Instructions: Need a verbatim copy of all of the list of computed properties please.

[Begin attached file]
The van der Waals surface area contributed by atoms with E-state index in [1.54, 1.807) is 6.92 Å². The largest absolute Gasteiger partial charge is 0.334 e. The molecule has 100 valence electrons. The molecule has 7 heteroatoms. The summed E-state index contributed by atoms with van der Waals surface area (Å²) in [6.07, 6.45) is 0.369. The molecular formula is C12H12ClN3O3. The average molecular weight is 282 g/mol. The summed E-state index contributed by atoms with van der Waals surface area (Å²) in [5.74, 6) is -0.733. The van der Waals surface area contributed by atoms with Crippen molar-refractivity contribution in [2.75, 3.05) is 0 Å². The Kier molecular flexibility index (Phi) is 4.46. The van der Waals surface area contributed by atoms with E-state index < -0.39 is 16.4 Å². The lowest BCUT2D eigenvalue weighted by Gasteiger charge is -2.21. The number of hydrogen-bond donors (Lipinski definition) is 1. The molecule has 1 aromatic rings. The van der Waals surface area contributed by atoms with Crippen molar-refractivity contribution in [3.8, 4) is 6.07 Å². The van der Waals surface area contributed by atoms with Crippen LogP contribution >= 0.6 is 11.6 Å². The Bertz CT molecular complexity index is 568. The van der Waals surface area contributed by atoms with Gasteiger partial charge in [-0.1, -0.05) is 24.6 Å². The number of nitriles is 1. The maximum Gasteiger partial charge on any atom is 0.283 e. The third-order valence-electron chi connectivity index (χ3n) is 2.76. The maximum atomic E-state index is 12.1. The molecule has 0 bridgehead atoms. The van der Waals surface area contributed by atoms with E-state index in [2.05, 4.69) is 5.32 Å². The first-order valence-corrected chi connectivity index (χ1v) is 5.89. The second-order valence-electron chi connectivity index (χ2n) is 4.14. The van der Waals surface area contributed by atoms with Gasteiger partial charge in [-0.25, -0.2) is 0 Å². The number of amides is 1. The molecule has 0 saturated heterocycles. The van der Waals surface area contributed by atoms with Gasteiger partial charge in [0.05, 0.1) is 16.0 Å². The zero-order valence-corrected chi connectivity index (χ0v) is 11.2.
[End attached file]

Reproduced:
The van der Waals surface area contributed by atoms with E-state index in [1.54, 1.807) is 6.92 Å². The largest absolute Gasteiger partial charge is 0.334 e. The molecule has 100 valence electrons. The molecule has 7 heteroatoms. The summed E-state index contributed by atoms with van der Waals surface area (Å²) in [6.07, 6.45) is 0.369. The molecular formula is C12H12ClN3O3. The average molecular weight is 282 g/mol. The summed E-state index contributed by atoms with van der Waals surface area (Å²) in [5.74, 6) is -0.733. The van der Waals surface area contributed by atoms with Crippen molar-refractivity contribution in [2.75, 3.05) is 0 Å². The Kier molecular flexibility index (Phi) is 4.46. The van der Waals surface area contributed by atoms with E-state index < -0.39 is 16.4 Å². The lowest BCUT2D eigenvalue weighted by Gasteiger charge is -2.21. The number of hydrogen-bond donors (Lipinski definition) is 1. The molecule has 1 aromatic rings. The van der Waals surface area contributed by atoms with Crippen molar-refractivity contribution in [3.8, 4) is 6.07 Å². The van der Waals surface area contributed by atoms with Crippen LogP contribution >= 0.6 is 11.6 Å². The Bertz CT molecular complexity index is 568. The van der Waals surface area contributed by atoms with Gasteiger partial charge in [-0.1, -0.05) is 24.6 Å². The number of nitriles is 1. The maximum Gasteiger partial charge on any atom is 0.283 e. The third-order valence-electron chi connectivity index (χ3n) is 2.76. The maximum atomic E-state index is 12.1. The molecule has 0 bridgehead atoms. The van der Waals surface area contributed by atoms with E-state index in [2.05, 4.69) is 5.32 Å². The first-order valence-corrected chi connectivity index (χ1v) is 5.89. The second-order valence-electron chi connectivity index (χ2n) is 4.14. The van der Waals surface area contributed by atoms with Gasteiger partial charge in [-0.25, -0.2) is 0 Å². The number of amides is 1. The molecule has 0 saturated heterocycles. The van der Waals surface area contributed by atoms with Gasteiger partial charge in [0.05, 0.1) is 16.0 Å². The zero-order valence-corrected chi connectivity index (χ0v) is 11.2.